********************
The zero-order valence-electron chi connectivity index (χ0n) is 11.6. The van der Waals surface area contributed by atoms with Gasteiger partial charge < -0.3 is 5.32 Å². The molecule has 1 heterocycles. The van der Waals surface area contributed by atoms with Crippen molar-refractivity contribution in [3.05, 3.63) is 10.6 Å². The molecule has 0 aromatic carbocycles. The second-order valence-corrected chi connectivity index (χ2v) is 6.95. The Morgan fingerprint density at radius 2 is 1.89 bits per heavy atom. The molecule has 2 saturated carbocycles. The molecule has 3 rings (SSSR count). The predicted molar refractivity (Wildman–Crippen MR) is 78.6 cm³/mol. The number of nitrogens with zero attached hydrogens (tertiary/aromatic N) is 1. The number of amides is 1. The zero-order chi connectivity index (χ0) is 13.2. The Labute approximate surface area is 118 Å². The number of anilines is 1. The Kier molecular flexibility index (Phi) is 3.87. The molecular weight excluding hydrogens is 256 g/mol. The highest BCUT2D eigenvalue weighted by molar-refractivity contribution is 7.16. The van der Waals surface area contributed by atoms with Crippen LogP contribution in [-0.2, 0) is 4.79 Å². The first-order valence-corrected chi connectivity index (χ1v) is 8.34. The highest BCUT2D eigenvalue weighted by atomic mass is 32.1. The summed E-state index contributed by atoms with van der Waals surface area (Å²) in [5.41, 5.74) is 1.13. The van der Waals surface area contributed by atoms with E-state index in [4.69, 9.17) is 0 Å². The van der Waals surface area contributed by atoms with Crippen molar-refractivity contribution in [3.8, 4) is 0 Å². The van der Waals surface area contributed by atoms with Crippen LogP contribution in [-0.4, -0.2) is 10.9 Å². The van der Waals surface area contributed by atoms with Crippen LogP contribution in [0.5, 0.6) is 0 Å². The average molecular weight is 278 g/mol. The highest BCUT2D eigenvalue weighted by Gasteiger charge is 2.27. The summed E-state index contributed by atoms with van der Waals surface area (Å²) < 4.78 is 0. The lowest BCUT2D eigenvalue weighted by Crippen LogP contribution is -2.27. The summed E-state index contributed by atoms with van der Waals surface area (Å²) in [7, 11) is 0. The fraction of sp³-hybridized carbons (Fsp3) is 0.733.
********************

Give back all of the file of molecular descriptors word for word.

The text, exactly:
The zero-order valence-electron chi connectivity index (χ0n) is 11.6. The van der Waals surface area contributed by atoms with Gasteiger partial charge < -0.3 is 5.32 Å². The molecule has 1 heterocycles. The van der Waals surface area contributed by atoms with Crippen molar-refractivity contribution in [3.05, 3.63) is 10.6 Å². The molecule has 0 aromatic carbocycles. The second-order valence-corrected chi connectivity index (χ2v) is 6.95. The Morgan fingerprint density at radius 2 is 1.89 bits per heavy atom. The molecule has 2 saturated carbocycles. The molecule has 3 rings (SSSR count). The predicted molar refractivity (Wildman–Crippen MR) is 78.6 cm³/mol. The number of nitrogens with zero attached hydrogens (tertiary/aromatic N) is 1. The number of amides is 1. The zero-order chi connectivity index (χ0) is 13.2. The Labute approximate surface area is 118 Å². The number of anilines is 1. The Kier molecular flexibility index (Phi) is 3.87. The molecular weight excluding hydrogens is 256 g/mol. The highest BCUT2D eigenvalue weighted by molar-refractivity contribution is 7.16. The van der Waals surface area contributed by atoms with Crippen LogP contribution in [-0.2, 0) is 4.79 Å². The first-order valence-corrected chi connectivity index (χ1v) is 8.34. The highest BCUT2D eigenvalue weighted by atomic mass is 32.1. The summed E-state index contributed by atoms with van der Waals surface area (Å²) in [5.41, 5.74) is 1.13. The van der Waals surface area contributed by atoms with E-state index in [4.69, 9.17) is 0 Å². The van der Waals surface area contributed by atoms with Crippen molar-refractivity contribution in [3.8, 4) is 0 Å². The van der Waals surface area contributed by atoms with Crippen LogP contribution in [-0.4, -0.2) is 10.9 Å². The van der Waals surface area contributed by atoms with Crippen LogP contribution in [0.5, 0.6) is 0 Å². The average molecular weight is 278 g/mol. The highest BCUT2D eigenvalue weighted by Gasteiger charge is 2.27. The summed E-state index contributed by atoms with van der Waals surface area (Å²) < 4.78 is 0. The lowest BCUT2D eigenvalue weighted by Crippen LogP contribution is -2.27. The summed E-state index contributed by atoms with van der Waals surface area (Å²) in [7, 11) is 0. The fraction of sp³-hybridized carbons (Fsp3) is 0.733.